Cricket Hollow Zoo faces criminal investigation over treatment of lion removed from Manchester facility

An animal rights group has asked the Delaware County Sheriff to file criminal animal cruelty charges against the Cricket Hollow Zoo owners over care of a lioness rescued from the roadside facility near Manchester, Iowa last August.

"Jonwah is in good hands now, but what happened to her at Cricket Hollow is clearly against the law," Stephen Wells, Executive Director of the Animal Legal Defense Fund, stated in a news release issued by the organization November 17. "The ALDF is hopeful that law enforcement will take this evidence seriously and hold Cricket Hollow Animal Park to the standards of Iowa law."

The lioness and a second lion, Njjarra, were removed from the zoo August 1 after a federal court judge ordered the zoo owners – Tom and Pamela Sellner – to permit an examination of the animals by a qualified veterinarian.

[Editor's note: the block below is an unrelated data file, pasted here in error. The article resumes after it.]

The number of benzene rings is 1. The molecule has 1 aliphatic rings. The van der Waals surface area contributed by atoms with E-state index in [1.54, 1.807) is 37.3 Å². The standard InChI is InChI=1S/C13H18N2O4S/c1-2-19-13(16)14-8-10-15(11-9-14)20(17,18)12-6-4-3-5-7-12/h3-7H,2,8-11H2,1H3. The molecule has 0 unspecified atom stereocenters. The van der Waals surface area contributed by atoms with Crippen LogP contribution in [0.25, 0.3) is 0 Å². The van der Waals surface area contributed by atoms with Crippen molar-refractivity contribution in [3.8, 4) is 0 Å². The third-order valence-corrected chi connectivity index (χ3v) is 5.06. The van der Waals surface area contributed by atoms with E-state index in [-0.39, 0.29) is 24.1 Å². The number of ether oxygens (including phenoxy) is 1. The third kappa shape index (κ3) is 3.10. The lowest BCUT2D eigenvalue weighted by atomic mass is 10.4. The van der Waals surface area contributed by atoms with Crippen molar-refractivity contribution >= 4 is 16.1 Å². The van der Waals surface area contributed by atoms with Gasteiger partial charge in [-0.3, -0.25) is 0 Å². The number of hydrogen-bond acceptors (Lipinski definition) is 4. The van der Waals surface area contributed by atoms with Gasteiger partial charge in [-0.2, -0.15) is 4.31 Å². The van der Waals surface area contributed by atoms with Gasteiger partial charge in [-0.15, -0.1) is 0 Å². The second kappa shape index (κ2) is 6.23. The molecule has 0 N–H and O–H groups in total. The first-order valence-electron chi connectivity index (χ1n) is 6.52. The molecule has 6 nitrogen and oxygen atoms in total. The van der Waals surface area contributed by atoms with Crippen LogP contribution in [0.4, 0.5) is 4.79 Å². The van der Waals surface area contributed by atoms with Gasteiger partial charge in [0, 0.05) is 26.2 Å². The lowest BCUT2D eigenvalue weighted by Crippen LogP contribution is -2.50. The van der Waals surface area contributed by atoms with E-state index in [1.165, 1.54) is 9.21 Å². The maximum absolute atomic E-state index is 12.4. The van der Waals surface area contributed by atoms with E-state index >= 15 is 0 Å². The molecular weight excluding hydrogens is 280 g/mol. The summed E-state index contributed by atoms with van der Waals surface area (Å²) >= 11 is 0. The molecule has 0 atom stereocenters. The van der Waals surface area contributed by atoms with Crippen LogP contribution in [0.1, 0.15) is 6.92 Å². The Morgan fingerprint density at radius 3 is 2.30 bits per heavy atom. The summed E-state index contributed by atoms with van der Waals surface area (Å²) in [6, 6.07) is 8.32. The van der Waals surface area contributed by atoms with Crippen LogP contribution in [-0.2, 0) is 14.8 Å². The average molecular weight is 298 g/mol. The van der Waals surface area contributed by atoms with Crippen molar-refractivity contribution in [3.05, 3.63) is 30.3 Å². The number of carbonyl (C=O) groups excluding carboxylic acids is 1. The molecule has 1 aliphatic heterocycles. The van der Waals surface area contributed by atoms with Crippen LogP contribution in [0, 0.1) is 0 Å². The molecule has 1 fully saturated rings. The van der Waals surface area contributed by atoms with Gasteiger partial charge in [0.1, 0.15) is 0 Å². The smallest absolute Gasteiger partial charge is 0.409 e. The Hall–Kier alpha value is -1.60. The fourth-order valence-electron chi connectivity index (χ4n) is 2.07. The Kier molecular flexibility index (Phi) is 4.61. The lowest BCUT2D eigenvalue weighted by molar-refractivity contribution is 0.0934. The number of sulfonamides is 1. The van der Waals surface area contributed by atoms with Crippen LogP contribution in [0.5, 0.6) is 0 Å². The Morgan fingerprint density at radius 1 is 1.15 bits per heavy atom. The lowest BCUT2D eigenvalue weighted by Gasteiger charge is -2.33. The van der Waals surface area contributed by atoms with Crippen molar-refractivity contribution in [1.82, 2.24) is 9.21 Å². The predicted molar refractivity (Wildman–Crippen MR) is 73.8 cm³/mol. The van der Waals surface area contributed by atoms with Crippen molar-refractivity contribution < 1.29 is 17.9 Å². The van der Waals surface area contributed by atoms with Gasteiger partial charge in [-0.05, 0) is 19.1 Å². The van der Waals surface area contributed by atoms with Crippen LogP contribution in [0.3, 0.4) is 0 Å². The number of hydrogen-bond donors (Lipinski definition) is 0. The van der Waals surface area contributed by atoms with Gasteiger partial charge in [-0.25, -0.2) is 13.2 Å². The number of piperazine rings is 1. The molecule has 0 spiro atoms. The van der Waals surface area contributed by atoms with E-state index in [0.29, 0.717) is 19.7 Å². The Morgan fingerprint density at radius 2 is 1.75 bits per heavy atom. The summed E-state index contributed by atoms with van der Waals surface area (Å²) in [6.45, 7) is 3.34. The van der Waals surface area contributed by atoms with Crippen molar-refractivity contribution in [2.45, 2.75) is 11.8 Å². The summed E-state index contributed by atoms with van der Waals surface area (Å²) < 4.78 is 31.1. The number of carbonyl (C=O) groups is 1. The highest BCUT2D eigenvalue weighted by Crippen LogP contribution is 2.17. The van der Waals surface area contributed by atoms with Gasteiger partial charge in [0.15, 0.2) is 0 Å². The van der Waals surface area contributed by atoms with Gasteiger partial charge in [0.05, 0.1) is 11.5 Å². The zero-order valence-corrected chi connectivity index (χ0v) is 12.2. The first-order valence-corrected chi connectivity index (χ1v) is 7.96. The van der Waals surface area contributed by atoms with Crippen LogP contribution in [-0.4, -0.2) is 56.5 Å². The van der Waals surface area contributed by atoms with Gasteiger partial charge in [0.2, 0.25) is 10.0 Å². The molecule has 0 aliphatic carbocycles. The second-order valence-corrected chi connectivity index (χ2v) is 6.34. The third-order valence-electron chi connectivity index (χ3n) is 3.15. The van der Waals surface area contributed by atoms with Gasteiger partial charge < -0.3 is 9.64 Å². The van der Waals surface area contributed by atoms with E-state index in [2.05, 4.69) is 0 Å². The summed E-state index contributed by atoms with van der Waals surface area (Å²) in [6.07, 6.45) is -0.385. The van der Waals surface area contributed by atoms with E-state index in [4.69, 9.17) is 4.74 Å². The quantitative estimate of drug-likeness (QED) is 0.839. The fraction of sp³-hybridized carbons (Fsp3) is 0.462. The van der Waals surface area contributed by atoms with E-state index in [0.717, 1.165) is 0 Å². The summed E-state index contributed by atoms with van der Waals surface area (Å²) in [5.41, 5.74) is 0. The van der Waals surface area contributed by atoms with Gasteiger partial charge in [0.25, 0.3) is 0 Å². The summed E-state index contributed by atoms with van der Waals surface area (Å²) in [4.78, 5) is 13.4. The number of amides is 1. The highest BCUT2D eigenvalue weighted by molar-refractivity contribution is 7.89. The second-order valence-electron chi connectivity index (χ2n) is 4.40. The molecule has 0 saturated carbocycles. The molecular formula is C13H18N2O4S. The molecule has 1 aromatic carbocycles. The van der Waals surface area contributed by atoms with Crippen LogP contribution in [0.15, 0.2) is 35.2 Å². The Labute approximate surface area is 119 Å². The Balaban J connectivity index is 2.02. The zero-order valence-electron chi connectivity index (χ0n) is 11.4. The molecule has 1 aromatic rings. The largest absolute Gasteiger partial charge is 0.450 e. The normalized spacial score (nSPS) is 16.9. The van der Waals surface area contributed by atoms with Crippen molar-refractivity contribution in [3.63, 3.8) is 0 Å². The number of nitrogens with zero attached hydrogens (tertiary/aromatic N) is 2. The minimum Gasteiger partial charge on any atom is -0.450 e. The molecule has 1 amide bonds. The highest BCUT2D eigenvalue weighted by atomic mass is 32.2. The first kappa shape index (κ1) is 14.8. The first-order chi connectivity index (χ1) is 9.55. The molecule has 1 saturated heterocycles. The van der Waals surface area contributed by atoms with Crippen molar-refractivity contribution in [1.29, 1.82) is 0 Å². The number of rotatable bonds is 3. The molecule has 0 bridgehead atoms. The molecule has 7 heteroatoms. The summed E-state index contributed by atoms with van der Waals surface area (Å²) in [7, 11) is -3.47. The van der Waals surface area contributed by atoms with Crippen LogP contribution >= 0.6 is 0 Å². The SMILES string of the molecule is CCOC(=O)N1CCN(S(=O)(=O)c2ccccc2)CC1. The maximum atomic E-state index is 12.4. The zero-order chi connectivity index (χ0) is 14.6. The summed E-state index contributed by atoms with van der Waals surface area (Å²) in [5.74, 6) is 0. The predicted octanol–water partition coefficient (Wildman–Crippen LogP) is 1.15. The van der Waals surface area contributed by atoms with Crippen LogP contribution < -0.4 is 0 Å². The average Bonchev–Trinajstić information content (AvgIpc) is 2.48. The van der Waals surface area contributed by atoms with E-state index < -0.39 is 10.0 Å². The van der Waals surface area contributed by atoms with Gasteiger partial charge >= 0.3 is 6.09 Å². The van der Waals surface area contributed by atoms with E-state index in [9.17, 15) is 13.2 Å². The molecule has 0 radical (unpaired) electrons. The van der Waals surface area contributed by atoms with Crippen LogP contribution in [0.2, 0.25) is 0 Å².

Under terms of the lawsuit settled by the court, the lions were later transferred to the Wild Animal Sanctuary in Colorado.

"According to a veterinarian who conducted a thorough medical evaluation of Jonwah, her emaciation, including visible bones and vertebrae, was likely caused by extreme hunger and dehydration, which the ALDF believes violates Iowa criminal animal neglect law," the legal advocacy group's alleged in the news release.

"In fact, due to the Sellners' failure to provide Jonwah with food and water as Iowa's cruelty law requires, the lioness resorted to eating the hay in her enclosure," the ADLF claimed in its statement. Only emergency treatment by the sanctuary veterinarian of the lion's severe intestinal blockage was the animal's life saved, according to the ADLF.

According to an article Dec. 25 in the Cedar Rapids Gazette, Delaware County Sheriff John LeClere has forwarded evidence of the alleged neglect to the Delaware County Attorney’s Office to see if charges are warranted against the Sellners. LeClere told the Gazette the county prosecutor has asked him to gather further information.

Go to top